Monday, May 13, 2013

Musician Harry T. Burleigh Was Born in Erie

Harry T. Burleigh, an internationally known baritone vocalist and musical arranger, was born in Erie, PA on December 2, 1866. Unfortunately, his former home at 137 East 3rd Street was demolished to make space for a parking lot. The Harry T. Burleigh Street Marker was dedicated on May 16, 2013 in the Bagnoni Council Chambers at Erie City Hall.

According to the Erie Dispatch, Harry Burleigh graduated from Erie High School and moved to New York City to study music after borrowing $25 from Lewis Adams of the First Presbyterian Church. Burleigh won a scholarship from the National Conservatory of Music and later studied under composer Anton Dvorak. Pfeiffer-Burleigh Elementary School in Erie is named in his honor.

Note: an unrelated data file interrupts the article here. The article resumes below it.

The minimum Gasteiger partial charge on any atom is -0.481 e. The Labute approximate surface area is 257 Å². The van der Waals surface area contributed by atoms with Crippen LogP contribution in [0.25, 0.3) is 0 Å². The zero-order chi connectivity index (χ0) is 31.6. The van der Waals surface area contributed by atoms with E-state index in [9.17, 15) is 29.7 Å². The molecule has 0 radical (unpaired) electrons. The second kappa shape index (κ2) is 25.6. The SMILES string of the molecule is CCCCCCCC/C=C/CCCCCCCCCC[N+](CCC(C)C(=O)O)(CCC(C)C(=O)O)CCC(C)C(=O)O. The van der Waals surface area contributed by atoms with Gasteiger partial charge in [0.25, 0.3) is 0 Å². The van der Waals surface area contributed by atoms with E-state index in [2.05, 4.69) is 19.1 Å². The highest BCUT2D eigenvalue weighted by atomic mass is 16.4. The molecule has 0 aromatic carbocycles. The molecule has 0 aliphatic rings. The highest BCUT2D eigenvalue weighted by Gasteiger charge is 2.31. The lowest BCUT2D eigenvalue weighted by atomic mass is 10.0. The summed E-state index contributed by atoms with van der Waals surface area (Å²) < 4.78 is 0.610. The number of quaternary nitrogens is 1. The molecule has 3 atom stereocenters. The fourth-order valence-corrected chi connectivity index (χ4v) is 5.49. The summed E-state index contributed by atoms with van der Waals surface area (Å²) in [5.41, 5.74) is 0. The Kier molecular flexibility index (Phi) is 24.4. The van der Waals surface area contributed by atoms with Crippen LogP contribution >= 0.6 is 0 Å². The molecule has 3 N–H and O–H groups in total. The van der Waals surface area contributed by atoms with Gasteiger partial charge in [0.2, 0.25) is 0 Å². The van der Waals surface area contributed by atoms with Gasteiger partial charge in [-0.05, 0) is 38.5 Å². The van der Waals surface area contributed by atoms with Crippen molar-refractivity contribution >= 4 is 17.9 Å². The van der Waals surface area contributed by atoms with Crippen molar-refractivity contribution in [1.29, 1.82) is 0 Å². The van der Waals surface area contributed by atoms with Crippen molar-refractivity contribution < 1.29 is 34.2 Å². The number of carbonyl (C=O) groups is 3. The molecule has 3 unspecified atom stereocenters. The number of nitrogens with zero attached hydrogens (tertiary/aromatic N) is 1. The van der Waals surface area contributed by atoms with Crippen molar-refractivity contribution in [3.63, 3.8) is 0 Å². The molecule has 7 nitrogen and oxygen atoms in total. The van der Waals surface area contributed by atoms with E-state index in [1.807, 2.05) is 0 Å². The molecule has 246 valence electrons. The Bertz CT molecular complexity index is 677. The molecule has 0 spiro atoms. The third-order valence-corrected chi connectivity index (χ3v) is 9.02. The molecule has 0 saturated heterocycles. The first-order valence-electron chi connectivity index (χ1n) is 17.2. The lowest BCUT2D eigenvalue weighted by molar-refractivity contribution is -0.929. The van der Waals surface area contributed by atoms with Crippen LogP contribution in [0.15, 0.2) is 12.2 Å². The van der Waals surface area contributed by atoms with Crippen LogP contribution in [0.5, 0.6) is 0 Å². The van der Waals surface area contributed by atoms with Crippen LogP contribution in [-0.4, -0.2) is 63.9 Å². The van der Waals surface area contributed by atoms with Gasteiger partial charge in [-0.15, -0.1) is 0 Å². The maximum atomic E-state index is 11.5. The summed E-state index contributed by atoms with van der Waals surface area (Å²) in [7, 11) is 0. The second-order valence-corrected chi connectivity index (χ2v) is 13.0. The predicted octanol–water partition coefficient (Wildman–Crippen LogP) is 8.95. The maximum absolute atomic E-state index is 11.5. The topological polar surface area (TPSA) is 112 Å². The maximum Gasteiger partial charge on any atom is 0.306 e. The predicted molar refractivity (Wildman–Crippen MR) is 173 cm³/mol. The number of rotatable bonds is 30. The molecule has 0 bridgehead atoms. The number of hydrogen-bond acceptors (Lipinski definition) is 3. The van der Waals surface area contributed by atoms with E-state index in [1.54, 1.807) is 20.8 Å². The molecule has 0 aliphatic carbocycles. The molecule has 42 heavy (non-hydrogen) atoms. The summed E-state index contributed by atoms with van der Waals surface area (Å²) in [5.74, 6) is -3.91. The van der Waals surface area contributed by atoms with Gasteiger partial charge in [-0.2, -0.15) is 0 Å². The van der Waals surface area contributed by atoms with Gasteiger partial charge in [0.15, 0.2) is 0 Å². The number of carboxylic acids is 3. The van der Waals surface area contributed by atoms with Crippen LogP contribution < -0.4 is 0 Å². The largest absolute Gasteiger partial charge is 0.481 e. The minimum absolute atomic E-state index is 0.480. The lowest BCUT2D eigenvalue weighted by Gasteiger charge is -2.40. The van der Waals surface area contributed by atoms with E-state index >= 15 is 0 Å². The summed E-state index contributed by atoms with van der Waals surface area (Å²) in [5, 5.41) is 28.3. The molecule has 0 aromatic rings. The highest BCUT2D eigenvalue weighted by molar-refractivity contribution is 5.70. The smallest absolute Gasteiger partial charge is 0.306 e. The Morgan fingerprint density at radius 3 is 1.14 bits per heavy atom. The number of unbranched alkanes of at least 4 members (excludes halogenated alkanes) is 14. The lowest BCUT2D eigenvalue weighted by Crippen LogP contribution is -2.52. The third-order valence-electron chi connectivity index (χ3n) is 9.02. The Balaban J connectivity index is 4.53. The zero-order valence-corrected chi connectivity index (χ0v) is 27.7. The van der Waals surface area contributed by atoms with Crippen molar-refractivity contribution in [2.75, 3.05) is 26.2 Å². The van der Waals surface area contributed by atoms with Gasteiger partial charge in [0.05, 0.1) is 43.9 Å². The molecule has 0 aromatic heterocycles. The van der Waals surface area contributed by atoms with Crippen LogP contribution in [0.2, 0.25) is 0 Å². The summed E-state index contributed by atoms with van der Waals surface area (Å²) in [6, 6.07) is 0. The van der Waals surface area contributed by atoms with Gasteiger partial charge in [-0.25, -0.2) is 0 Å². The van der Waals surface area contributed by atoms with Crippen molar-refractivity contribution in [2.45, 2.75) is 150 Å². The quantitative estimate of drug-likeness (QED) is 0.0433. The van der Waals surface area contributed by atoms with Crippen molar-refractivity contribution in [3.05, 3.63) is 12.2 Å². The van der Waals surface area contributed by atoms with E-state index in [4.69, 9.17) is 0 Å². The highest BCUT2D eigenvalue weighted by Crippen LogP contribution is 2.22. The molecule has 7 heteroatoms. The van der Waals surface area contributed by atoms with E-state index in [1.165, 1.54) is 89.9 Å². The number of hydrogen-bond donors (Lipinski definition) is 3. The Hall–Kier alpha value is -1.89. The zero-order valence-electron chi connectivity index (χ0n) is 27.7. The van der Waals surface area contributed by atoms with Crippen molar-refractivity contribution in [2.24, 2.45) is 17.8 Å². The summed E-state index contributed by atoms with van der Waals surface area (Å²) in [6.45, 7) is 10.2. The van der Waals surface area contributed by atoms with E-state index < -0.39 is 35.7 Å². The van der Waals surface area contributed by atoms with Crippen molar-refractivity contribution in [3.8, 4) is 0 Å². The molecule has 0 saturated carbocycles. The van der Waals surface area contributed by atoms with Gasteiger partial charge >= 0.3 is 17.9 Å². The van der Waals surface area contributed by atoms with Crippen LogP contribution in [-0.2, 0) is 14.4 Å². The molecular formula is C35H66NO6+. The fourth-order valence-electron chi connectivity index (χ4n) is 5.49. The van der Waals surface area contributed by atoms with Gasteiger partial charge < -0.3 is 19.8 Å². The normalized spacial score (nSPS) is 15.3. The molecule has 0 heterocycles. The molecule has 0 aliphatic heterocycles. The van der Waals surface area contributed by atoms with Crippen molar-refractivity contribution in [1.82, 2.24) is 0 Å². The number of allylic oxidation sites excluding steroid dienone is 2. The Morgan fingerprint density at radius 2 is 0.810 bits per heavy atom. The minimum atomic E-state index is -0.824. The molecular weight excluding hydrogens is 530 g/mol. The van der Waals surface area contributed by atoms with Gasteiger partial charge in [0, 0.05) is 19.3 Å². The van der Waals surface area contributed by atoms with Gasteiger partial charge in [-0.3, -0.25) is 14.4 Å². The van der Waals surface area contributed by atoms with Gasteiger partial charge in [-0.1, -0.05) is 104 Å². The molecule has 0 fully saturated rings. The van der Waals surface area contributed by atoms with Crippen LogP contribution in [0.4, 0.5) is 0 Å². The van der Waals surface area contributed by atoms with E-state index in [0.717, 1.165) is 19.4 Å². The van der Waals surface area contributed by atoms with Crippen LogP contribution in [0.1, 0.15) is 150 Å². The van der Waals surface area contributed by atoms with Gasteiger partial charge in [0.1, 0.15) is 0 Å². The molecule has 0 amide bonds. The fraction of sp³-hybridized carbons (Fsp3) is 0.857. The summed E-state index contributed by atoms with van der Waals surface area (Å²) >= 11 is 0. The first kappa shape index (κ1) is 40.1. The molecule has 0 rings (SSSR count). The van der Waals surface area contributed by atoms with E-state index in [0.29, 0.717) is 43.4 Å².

Burleigh was a very interesting man. He learned traditional African-American spirituals from his grandfather, a former slave, and later performed these songs throughout the world. The book "Hard Trials" by Anne Key Simpson chronicles the life of Harry T. Burleigh, who died in 1949, in great detail. Click here to learn more about Mr. Burleigh and hear a sample of his music. The Blasco Memorial Library in Erie has a CD called "Deep River: Songs and Spirituals of Harry T. Burleigh."

Enjoy more historic facts and photos of Erie, PA at:


  1. The late Rev. Charles Kennedy Jr. (who died four years ago at age 59) used to do a one-man show about Burleigh and his music. There was a DVD made of one of the performances, which would be good for the library's collection.

    There is a Harry T. Burleigh Society, founded by Charles, though I don't know how active it has been since his passing.

    I worked with Charles on a number of recording projects and have fond memories.

    1. Tom, the Burleigh Society is still around, even though not as active since Charles is no longer with us. We were instrumental in getting the street surrounding his birthplace the Harry T. Burleigh Way (3rd and French and the Lawrence Family Way on W. Front Street. Charles was the artistic part of all we did but we are still carrying forward his legacy in other non-traditional ways.